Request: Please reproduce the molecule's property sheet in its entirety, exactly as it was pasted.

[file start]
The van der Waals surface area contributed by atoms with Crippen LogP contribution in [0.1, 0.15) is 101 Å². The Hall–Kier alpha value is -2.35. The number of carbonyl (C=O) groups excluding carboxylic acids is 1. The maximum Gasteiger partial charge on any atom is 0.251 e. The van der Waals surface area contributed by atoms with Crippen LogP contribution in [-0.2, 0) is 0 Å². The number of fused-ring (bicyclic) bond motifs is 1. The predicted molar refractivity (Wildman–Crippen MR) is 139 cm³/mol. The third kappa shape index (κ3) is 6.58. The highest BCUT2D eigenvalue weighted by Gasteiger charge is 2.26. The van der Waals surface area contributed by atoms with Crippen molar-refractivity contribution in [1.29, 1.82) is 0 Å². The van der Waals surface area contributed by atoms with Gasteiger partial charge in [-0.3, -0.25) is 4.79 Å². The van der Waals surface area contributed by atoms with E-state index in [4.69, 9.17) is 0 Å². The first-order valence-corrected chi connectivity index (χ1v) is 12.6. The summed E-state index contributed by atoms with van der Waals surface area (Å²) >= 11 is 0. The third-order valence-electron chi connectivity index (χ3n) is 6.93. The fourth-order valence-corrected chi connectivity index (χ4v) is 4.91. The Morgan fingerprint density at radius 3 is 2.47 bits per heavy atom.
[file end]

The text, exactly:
The van der Waals surface area contributed by atoms with Crippen LogP contribution in [0.1, 0.15) is 101 Å². The Hall–Kier alpha value is -2.35. The number of carbonyl (C=O) groups excluding carboxylic acids is 1. The maximum Gasteiger partial charge on any atom is 0.251 e. The van der Waals surface area contributed by atoms with Crippen LogP contribution in [-0.2, 0) is 0 Å². The number of fused-ring (bicyclic) bond motifs is 1. The predicted molar refractivity (Wildman–Crippen MR) is 139 cm³/mol. The third kappa shape index (κ3) is 6.58. The highest BCUT2D eigenvalue weighted by Gasteiger charge is 2.26. The van der Waals surface area contributed by atoms with Crippen molar-refractivity contribution in [1.29, 1.82) is 0 Å². The van der Waals surface area contributed by atoms with Gasteiger partial charge in [-0.3, -0.25) is 4.79 Å². The van der Waals surface area contributed by atoms with E-state index in [4.69, 9.17) is 0 Å². The first-order valence-corrected chi connectivity index (χ1v) is 12.6. The summed E-state index contributed by atoms with van der Waals surface area (Å²) >= 11 is 0. The third-order valence-electron chi connectivity index (χ3n) is 6.93. The fourth-order valence-corrected chi connectivity index (χ4v) is 4.91. The Morgan fingerprint density at radius 3 is 2.47 bits per heavy atom.